The Disney folks have also improved the sound by offering it up in Dolby Digital 5.1 reproduction rather than the previous DVD's stereo only. However, that doesn't mean the DD 5.1 is very wide ranging or very wide spread out. To me, it still sounds like good two-channel stereo most of the time, with a few ambient sounds, like those of crickets, peeking through from the surrounds. The best qualities of the audio are its quietness, its smoothness, and its decent dynamic impact.
Disney include a goodly slate of extras on the disc, almost as much material as the film itself. First, there's a deleted song, "She Never Felt Alone," a seven-minute segment that reconstructs the tune then and now. Next is a "Disney Song Selection" of four tunes, with optional on-screen lyrics. Following that is "Disney Virtual Kitten," a game in which you learn about each kitten's needs and care for it. Then there's the "The Aristocats Fun With Language Game," wherein you deal with questions and answers to learn about musical instruments. A four-minute featurette, "The Sherman Brothers: The Aristocats of Disney Songs," comes after that, and we learn more about these prolific songwriters. "The Aristocats Scrapbook" is an eighteen-page section of stills and drawings from the movie. "The Great Cat Family" is a twelve-minute excerpt from the old Disneyland TV show, hosted by Walt Disney himself. Finally, there's a bonus short, "Bath Day," from 1946 with Figaro the cat.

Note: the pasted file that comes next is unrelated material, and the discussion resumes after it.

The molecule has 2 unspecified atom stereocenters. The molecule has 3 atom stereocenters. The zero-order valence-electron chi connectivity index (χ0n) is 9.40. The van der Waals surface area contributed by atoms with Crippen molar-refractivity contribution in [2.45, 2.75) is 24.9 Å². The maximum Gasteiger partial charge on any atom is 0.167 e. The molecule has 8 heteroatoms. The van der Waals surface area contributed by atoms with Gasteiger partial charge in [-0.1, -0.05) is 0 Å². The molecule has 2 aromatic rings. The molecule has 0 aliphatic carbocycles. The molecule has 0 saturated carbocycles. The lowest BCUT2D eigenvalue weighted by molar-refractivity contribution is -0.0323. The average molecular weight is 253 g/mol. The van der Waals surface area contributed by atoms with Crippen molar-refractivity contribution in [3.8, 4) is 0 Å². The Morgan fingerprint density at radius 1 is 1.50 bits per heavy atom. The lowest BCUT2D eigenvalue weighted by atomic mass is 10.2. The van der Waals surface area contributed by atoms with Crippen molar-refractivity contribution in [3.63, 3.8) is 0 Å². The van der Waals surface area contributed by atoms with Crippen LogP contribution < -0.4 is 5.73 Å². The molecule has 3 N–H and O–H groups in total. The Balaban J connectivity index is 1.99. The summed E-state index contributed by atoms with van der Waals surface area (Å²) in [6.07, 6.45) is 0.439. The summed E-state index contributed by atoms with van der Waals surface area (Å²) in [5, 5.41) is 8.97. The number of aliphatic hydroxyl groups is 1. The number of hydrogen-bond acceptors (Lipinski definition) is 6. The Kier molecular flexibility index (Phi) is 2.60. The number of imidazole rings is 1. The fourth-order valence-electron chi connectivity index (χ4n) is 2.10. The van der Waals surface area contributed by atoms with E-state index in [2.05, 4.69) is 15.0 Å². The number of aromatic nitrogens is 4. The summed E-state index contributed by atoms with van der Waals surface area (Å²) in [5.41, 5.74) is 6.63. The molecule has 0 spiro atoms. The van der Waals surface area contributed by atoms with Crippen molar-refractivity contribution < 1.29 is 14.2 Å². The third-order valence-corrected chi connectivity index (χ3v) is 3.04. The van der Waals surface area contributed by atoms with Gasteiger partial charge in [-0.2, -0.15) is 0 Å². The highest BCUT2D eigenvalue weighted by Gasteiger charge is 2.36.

The extras conclude with twenty scene selections and a chapter insert; Sneak Peeks at a dozen other Disney titles; English, French, and Spanish spoken languages; English captions for the hearing impaired; and a vivid and handsomely embossed slipcase.
In fairness, there is much to like in "The Aristocats," particularly in the artwork and voice talents, and there is surely enough color, action, and sweetness to keep youngsters occupied. But for me, the good-looking drawings and the colorful voices could not make up for the thin, prosaic plot line, the lack of good gags, and the generally unremarkable songs. It is not a bad film, mind you, just a middle-of-the-road one from a studio that has given us some true animated classics.